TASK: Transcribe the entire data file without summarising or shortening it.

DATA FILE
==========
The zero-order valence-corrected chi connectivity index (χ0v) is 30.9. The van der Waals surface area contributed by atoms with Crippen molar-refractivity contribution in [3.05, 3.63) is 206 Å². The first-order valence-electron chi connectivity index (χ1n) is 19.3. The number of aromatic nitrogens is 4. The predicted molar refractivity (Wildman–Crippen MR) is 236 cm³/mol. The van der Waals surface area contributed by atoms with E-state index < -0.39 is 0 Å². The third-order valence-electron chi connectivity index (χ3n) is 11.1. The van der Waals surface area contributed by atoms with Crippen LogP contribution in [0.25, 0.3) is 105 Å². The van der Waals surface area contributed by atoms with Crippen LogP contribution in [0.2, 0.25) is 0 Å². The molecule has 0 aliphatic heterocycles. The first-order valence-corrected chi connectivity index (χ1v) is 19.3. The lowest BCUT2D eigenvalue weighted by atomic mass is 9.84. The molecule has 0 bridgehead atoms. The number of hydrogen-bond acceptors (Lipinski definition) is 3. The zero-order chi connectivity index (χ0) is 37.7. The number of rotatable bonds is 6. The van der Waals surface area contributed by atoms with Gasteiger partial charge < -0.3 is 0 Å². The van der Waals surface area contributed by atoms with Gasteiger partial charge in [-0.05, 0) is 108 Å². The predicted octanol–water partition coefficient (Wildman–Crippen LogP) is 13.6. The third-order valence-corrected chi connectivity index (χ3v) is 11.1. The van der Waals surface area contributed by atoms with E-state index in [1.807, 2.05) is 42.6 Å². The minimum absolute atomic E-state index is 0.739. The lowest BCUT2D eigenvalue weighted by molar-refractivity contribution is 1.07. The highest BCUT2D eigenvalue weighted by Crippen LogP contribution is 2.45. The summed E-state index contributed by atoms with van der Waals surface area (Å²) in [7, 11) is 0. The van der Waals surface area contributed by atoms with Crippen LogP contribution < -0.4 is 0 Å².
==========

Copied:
The zero-order valence-corrected chi connectivity index (χ0v) is 30.9. The van der Waals surface area contributed by atoms with Crippen molar-refractivity contribution in [3.05, 3.63) is 206 Å². The first-order valence-electron chi connectivity index (χ1n) is 19.3. The number of aromatic nitrogens is 4. The predicted molar refractivity (Wildman–Crippen MR) is 236 cm³/mol. The van der Waals surface area contributed by atoms with E-state index < -0.39 is 0 Å². The third-order valence-electron chi connectivity index (χ3n) is 11.1. The van der Waals surface area contributed by atoms with Crippen LogP contribution in [0.25, 0.3) is 105 Å². The van der Waals surface area contributed by atoms with Crippen LogP contribution in [0.2, 0.25) is 0 Å². The molecule has 0 aliphatic heterocycles. The first-order valence-corrected chi connectivity index (χ1v) is 19.3. The lowest BCUT2D eigenvalue weighted by atomic mass is 9.84. The molecule has 0 bridgehead atoms. The number of hydrogen-bond acceptors (Lipinski definition) is 3. The zero-order chi connectivity index (χ0) is 37.7. The number of rotatable bonds is 6. The van der Waals surface area contributed by atoms with Gasteiger partial charge < -0.3 is 0 Å². The van der Waals surface area contributed by atoms with Gasteiger partial charge in [-0.05, 0) is 108 Å². The predicted octanol–water partition coefficient (Wildman–Crippen LogP) is 13.6. The third-order valence-corrected chi connectivity index (χ3v) is 11.1. The van der Waals surface area contributed by atoms with E-state index in [1.807, 2.05) is 42.6 Å². The minimum absolute atomic E-state index is 0.739. The lowest BCUT2D eigenvalue weighted by molar-refractivity contribution is 1.07. The highest BCUT2D eigenvalue weighted by Crippen LogP contribution is 2.45. The summed E-state index contributed by atoms with van der Waals surface area (Å²) in [7, 11) is 0. The van der Waals surface area contributed by atoms with Crippen LogP contribution < -0.4 is 0 Å².